America is about to enter the most dangerous period in its 242-year-old history. Soon we will know if the House of Representatives has been captured by a justifiably vengeful Democratic Party seeking to block Trump at every turn, and possibly impeach him. The president will fight back, not recognizing any distinction between his political survival and that of the nation.
Just look at what Trump has done recently in an attempt to retain GOP control of Congress: He abused his power as commander in chief by sending troops to the Mexican border. He concocted a threat to national security by falsely characterizing a march of several thousand desperate Central Americans — many of them women and children — as an “invasion” of criminals and, in the words of his sycophants at Fox News, carriers of diseases not seen since the Black Death of the Middle Ages.
Mining the same theme — anti-immigrant sentiment — the president asserted that he had the right to revoke a provision of the Constitution that grants citizenship to anyone born in the United States. This is called “birthright citizenship,” and it has been the law of the land since 1868 . The 14th Amendment was intended to guarantee citizenship to former slaves — not an issue anymore, I grant you, but still the law. It cannot be revoked by executive order.
Things will only get worse with a Democratic Congress. If it blocks Trump’s more egregious initiatives, and at the same time opens numerous investigations, there is no telling what Trump will do. Neither precedence nor propriety will contain him. Unless the Democrats win big, and thereby send a cautionary message to the GOP, senate Republicans — more interested in their own political survival than that of the nation — will continue to constitute the Cowards Caucus.
How will Trump react if cornered? Certainly not in a mature, statesmanlike fashion. More likely, he will be on a permanent rolling boil. He will obsess about impeachment and about being defeated for a second term. He would then go down as a one-term president, becoming the one thing he cannot abide: a loser. He will do anything to avoid that outcome.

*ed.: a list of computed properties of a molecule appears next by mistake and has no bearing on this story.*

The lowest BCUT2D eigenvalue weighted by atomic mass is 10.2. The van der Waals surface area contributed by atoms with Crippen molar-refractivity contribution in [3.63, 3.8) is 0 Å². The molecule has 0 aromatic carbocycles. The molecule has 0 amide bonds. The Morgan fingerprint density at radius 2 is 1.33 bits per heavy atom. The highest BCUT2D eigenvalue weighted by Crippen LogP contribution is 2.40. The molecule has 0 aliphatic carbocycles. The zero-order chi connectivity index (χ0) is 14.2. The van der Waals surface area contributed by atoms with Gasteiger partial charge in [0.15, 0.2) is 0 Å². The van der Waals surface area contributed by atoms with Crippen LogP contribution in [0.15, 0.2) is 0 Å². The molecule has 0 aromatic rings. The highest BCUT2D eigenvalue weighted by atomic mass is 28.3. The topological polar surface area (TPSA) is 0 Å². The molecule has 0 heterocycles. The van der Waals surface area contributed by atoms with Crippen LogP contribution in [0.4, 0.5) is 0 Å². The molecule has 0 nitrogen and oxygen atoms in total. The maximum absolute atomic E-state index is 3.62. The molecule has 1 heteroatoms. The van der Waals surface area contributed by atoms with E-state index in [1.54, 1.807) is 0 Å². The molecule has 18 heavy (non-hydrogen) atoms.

As we have learned since Trump’s election, a president has vast powers, but they are not monarchical. The courts have constrained Trump. So has what he thinks of as the “deep state.” In matters of war, however, the president is supreme. Not since World War II has Congress bothered to actually declare war. Since then, it has left that up to presidential discretion.
But this president has no discretion. If he’s in political trouble, he may well provoke or create or blunder into a military crisis as a way of uniting the country. Initially, this can work: George W. Bush, the most hapless of presidents, had an approval rating of 90 percent after the Sept. 11, 2001, terrorist attacks. (He wound up dipping to 25 percent just before leaving office.) Trump, of course, has done something similar by fixing bayonets on the Mexican border, preparing for what he called an invasion, and conflating shoeless migrants with ruthless Central American gangs.
Soon, the president will rid himself of obstinate aides who might thwart him. Gary Cohn and H.R. McMaster are already gone. Yes men are on the way. Yet, Jim Mattis remains at the Pentagon. He’s a stabilizing influence, but he is not beloved by Trump, and he is not at all liked by national security adviser John Bolton and Bolton’s deputy. Mattis has told friends he has no intention of leaving. But ultimately he will, and then Trump, like the brat running Saudi Arabia, will be free to do as he pleases.
An American Nero is on the throne. He would set fire to his Rome before relinquishing power. The Republican Party is inhabited by the spirit of Know-Nothingism. It has not merely lost its traditional base, it has lost its mind. A dangerous period is approaching, and only a new leader can save us. He or she is already here. Look in the mirror — and vote.
Read more from Richard Cohen’s archive.